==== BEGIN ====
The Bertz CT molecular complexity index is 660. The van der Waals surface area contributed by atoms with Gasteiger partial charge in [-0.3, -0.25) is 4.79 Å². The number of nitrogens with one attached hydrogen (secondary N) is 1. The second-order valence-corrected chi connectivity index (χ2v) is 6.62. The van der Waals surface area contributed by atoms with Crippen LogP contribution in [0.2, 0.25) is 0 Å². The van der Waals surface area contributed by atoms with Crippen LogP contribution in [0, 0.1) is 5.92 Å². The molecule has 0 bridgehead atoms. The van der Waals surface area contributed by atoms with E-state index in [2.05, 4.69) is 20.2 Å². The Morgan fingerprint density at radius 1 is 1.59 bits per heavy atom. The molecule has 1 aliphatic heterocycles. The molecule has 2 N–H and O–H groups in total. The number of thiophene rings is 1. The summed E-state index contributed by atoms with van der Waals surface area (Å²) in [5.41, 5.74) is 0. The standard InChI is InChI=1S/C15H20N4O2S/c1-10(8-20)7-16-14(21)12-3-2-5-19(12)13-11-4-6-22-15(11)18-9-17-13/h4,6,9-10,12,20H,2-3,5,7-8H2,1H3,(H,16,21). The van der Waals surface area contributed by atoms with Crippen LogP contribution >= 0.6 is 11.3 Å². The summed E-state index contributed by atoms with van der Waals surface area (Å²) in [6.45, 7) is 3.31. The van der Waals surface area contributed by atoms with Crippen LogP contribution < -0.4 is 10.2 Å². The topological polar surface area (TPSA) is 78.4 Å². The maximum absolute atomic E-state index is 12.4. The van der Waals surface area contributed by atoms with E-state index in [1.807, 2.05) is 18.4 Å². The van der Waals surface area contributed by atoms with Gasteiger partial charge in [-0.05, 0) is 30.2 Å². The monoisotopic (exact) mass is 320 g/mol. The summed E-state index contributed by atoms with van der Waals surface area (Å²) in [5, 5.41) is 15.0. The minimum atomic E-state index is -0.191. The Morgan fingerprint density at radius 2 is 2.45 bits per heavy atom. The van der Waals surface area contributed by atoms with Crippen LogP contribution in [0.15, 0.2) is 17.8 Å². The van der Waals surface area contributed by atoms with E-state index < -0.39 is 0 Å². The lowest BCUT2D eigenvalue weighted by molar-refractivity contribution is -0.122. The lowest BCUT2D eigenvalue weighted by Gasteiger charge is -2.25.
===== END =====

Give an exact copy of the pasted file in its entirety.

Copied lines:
The Bertz CT molecular complexity index is 660. The van der Waals surface area contributed by atoms with Gasteiger partial charge in [-0.3, -0.25) is 4.79 Å². The number of nitrogens with one attached hydrogen (secondary N) is 1. The second-order valence-corrected chi connectivity index (χ2v) is 6.62. The van der Waals surface area contributed by atoms with Crippen LogP contribution in [0.2, 0.25) is 0 Å². The van der Waals surface area contributed by atoms with Crippen LogP contribution in [0, 0.1) is 5.92 Å². The molecule has 0 bridgehead atoms. The van der Waals surface area contributed by atoms with E-state index in [2.05, 4.69) is 20.2 Å². The Morgan fingerprint density at radius 1 is 1.59 bits per heavy atom. The molecule has 1 aliphatic heterocycles. The molecule has 2 N–H and O–H groups in total. The number of thiophene rings is 1. The summed E-state index contributed by atoms with van der Waals surface area (Å²) in [5.41, 5.74) is 0. The standard InChI is InChI=1S/C15H20N4O2S/c1-10(8-20)7-16-14(21)12-3-2-5-19(12)13-11-4-6-22-15(11)18-9-17-13/h4,6,9-10,12,20H,2-3,5,7-8H2,1H3,(H,16,21). The van der Waals surface area contributed by atoms with Crippen LogP contribution >= 0.6 is 11.3 Å². The summed E-state index contributed by atoms with van der Waals surface area (Å²) in [6.45, 7) is 3.31. The van der Waals surface area contributed by atoms with Crippen LogP contribution < -0.4 is 10.2 Å². The topological polar surface area (TPSA) is 78.4 Å². The maximum absolute atomic E-state index is 12.4. The van der Waals surface area contributed by atoms with E-state index in [1.807, 2.05) is 18.4 Å². The van der Waals surface area contributed by atoms with Gasteiger partial charge in [-0.05, 0) is 30.2 Å². The monoisotopic (exact) mass is 320 g/mol. The summed E-state index contributed by atoms with van der Waals surface area (Å²) in [5, 5.41) is 15.0. The minimum atomic E-state index is -0.191. The Morgan fingerprint density at radius 2 is 2.45 bits per heavy atom. The van der Waals surface area contributed by atoms with Crippen LogP contribution in [0.15, 0.2) is 17.8 Å². The van der Waals surface area contributed by atoms with E-state index < -0.39 is 0 Å². The lowest BCUT2D eigenvalue weighted by molar-refractivity contribution is -0.122. The lowest BCUT2D eigenvalue weighted by Gasteiger charge is -2.25.